Introducing Sir Alister Hardy Foundation for Ocean Science

Claire Taylor - Plankton Analyst, SAHFOS UK

Sir Alister Hardy at work

Sir Alister Hardy was employed as a fishery biologist when he embarked on a two year voyage to the Antarctic on the ship 'Discovery' in 1925, taking with him a prototype 'Continuous Plankton Recorder' (CPR). On his return he developed a smaller version of the CPR for use on merchant ships and this model was used on the first tow of the Survey which began in September 1931 from Hull, England to Bremen, Germany. With only minor modifications and the addition of modern oceanographic sensors, the design is what is still being used routinely today.

In 1939 the CPR Survey began tows into the North Atlantic Ocean and 1959 saw the first trans-Atlantic tow undertaken to Newfoundland, Canada. By 1997, we had expanded into the Pacific Ocean, towing from Alaska to California. From 2000 a regular route began from Vancouver, Canada to Japan and five years later the Survey expanded into the Southern Atlantic. During 2009 we extended our routes into the European Arctic . Potential areas for the future include extending into the Russian Arctic.

Continuous Plankton Recorder 1930s







The CPR Survey was based in Hull until 1950 when it moved to Edinburgh, Scotland and in 1976 the whole survey relocated to the IMER Laboratory (now Plymouth Marine Laboratory) in Plymouth, UK. From 1990 the company operated as a registered charity known as the Sir Alister Hardy Foundation for Ocean Science (SAHFOS) and moved to its present location at Citadel Hill, Plymouth in 1993.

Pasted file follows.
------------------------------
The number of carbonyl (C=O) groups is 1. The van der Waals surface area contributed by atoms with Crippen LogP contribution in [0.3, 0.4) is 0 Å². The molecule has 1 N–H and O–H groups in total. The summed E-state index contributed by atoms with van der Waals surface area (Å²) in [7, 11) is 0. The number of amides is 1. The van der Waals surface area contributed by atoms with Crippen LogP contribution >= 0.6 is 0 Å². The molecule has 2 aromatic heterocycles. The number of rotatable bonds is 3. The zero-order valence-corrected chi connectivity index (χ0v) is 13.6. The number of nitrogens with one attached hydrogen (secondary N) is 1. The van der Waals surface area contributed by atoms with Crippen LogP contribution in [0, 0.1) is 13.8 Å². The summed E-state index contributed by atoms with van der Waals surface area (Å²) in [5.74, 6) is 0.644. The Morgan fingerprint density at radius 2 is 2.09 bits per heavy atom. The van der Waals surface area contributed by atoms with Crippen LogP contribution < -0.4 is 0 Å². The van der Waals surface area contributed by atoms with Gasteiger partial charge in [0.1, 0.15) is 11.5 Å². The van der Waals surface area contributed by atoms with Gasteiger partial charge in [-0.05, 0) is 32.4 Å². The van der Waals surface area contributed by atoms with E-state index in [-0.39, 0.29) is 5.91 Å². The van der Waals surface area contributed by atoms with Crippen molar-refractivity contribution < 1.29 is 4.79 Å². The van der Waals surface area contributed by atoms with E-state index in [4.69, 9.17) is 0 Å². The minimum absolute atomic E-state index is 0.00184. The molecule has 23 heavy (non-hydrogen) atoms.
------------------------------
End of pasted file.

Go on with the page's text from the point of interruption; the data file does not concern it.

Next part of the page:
Continuous Plankton Recorder 2011

The Sir Alister Hardy Foundation for Ocean Science (SAHFOS) has been collecting data from the North Atlantic and North Sea since 1931. With almost 500,000 samples analysed, 500 taxa counted and approaching 5 million miles towed, makes us the longest, most geographically extensive marine biological survey in the world. There are approximately 30 dedicated staff based at Plymouth, composed of analysts, technicians, researchers and administrative staff who, along with the goodwill and support of merchant ships, all play a paramount role in our success.






The SAHFOS Lab 2011

In September 2011 we celebrated our 80th Anniversary with 'Plankton 2011', a hugely successful series of lectures and poster presentations delivered by marine scientists from all over the world. The SAHFOS science strategy in place today focuses our attention on the concepts of 'Going Global 'and 'Going Complete'.

Our ultimate aim is to develop the CPR Survey for sampling the plankton environment into new areas. The kick off GACS workshop provided a good foundation to help us achieve this and through international collaboration with our GACS partners we can gain a better understanding of global plankton biodiversity.

North Atlantic Route Map as of 2010